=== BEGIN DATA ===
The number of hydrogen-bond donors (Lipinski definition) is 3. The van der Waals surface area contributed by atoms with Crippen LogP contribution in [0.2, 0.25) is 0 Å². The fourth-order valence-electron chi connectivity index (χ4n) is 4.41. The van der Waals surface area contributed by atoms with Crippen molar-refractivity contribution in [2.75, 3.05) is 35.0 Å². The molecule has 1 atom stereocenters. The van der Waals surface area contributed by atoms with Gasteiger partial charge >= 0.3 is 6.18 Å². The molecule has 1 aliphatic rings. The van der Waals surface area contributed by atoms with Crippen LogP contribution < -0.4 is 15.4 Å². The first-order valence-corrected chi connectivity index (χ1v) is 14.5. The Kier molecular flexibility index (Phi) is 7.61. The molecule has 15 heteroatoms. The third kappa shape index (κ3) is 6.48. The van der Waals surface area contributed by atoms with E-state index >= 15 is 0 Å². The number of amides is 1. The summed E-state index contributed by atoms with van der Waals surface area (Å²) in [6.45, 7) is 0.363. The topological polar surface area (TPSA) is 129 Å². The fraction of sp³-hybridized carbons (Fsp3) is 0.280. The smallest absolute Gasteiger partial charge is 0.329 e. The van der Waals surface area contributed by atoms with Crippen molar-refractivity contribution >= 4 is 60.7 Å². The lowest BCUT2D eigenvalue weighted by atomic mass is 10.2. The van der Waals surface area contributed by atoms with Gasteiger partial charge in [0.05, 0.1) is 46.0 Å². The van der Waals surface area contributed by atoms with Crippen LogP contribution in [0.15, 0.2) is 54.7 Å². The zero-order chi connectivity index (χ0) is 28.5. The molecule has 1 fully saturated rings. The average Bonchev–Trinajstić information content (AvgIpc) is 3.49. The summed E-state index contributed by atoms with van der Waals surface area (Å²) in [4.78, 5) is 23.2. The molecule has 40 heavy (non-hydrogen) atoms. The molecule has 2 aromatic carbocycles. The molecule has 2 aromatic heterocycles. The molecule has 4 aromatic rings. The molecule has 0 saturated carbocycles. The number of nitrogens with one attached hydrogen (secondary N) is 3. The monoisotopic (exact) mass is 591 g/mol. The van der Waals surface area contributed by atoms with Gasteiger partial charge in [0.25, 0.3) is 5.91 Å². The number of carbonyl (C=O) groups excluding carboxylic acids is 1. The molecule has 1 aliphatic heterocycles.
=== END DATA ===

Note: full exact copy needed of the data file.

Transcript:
The number of hydrogen-bond donors (Lipinski definition) is 3. The van der Waals surface area contributed by atoms with Crippen LogP contribution in [0.2, 0.25) is 0 Å². The fourth-order valence-electron chi connectivity index (χ4n) is 4.41. The van der Waals surface area contributed by atoms with Crippen molar-refractivity contribution in [2.75, 3.05) is 35.0 Å². The molecule has 1 atom stereocenters. The van der Waals surface area contributed by atoms with Gasteiger partial charge >= 0.3 is 6.18 Å². The molecule has 1 aliphatic rings. The van der Waals surface area contributed by atoms with Crippen LogP contribution < -0.4 is 15.4 Å². The first-order valence-corrected chi connectivity index (χ1v) is 14.5. The Kier molecular flexibility index (Phi) is 7.61. The molecule has 15 heteroatoms. The third kappa shape index (κ3) is 6.48. The van der Waals surface area contributed by atoms with E-state index >= 15 is 0 Å². The number of amides is 1. The summed E-state index contributed by atoms with van der Waals surface area (Å²) in [6.45, 7) is 0.363. The topological polar surface area (TPSA) is 129 Å². The fraction of sp³-hybridized carbons (Fsp3) is 0.280. The smallest absolute Gasteiger partial charge is 0.329 e. The van der Waals surface area contributed by atoms with Crippen molar-refractivity contribution >= 4 is 60.7 Å². The lowest BCUT2D eigenvalue weighted by atomic mass is 10.2. The van der Waals surface area contributed by atoms with Gasteiger partial charge in [0.05, 0.1) is 46.0 Å². The van der Waals surface area contributed by atoms with Crippen LogP contribution in [0.15, 0.2) is 54.7 Å². The zero-order chi connectivity index (χ0) is 28.5. The molecule has 1 fully saturated rings. The average Bonchev–Trinajstić information content (AvgIpc) is 3.49. The summed E-state index contributed by atoms with van der Waals surface area (Å²) in [4.78, 5) is 23.2. The molecule has 40 heavy (non-hydrogen) atoms. The molecule has 2 aromatic carbocycles. The molecule has 2 aromatic heterocycles. The molecule has 4 aromatic rings. The molecule has 0 saturated carbocycles. The number of nitrogens with one attached hydrogen (secondary N) is 3. The monoisotopic (exact) mass is 591 g/mol. The van der Waals surface area contributed by atoms with Gasteiger partial charge in [0.25, 0.3) is 5.91 Å². The number of carbonyl (C=O) groups excluding carboxylic acids is 1. The molecule has 1 aliphatic heterocycles.